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Gustav Robert Kirchhoff

Kirchhoff, Gustav Robert (gŏsˈtäf rōˈbĕrt kĭrkhˈhôf) [key], 1824–87, German physicist. He served as professor of physics at the universities of Breslau (1850–54), Heidelberg (1854–74), and Berlin (from 1875). He is known especially for his work with the spectroscope in association with R. W. Bunsen, with whom he discovered the elements cesium and rubidium, and for his explanation of the Fraunhofer lines in the solar spectrum. He also did important research in electricity (he formulated Kirchhoff's laws) and thermodynamics.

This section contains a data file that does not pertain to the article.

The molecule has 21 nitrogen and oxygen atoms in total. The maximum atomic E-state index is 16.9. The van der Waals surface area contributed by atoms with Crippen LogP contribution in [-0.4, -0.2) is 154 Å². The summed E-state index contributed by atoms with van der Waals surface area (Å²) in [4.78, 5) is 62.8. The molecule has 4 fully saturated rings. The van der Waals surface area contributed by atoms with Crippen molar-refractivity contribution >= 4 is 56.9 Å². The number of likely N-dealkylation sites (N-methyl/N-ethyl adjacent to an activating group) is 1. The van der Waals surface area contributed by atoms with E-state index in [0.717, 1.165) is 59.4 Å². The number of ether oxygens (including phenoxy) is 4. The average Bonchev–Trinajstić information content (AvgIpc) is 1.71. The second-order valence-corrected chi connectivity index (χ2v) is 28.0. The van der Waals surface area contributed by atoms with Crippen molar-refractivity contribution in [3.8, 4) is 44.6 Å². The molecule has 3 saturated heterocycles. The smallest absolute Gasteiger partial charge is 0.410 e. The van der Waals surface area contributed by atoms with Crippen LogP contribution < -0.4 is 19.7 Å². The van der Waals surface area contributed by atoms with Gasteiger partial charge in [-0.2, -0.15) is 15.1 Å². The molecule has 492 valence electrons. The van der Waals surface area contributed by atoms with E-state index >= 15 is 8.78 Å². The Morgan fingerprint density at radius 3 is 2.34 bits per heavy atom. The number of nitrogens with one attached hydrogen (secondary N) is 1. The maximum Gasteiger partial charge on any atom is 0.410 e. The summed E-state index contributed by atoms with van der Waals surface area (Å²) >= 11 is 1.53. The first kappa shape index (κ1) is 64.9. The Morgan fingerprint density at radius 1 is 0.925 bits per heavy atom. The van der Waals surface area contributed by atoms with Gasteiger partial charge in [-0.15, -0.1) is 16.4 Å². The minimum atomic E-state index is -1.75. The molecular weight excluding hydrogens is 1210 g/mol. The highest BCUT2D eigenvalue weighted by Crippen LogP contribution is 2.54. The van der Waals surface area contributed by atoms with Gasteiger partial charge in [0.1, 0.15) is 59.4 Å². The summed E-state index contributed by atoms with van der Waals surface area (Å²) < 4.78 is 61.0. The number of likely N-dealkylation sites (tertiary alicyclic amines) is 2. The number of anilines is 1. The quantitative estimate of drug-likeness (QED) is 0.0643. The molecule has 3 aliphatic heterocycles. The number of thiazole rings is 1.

The Columbia Electronic Encyclopedia, 6th ed. Copyright © 2012, Columbia University Press. All rights reserved.

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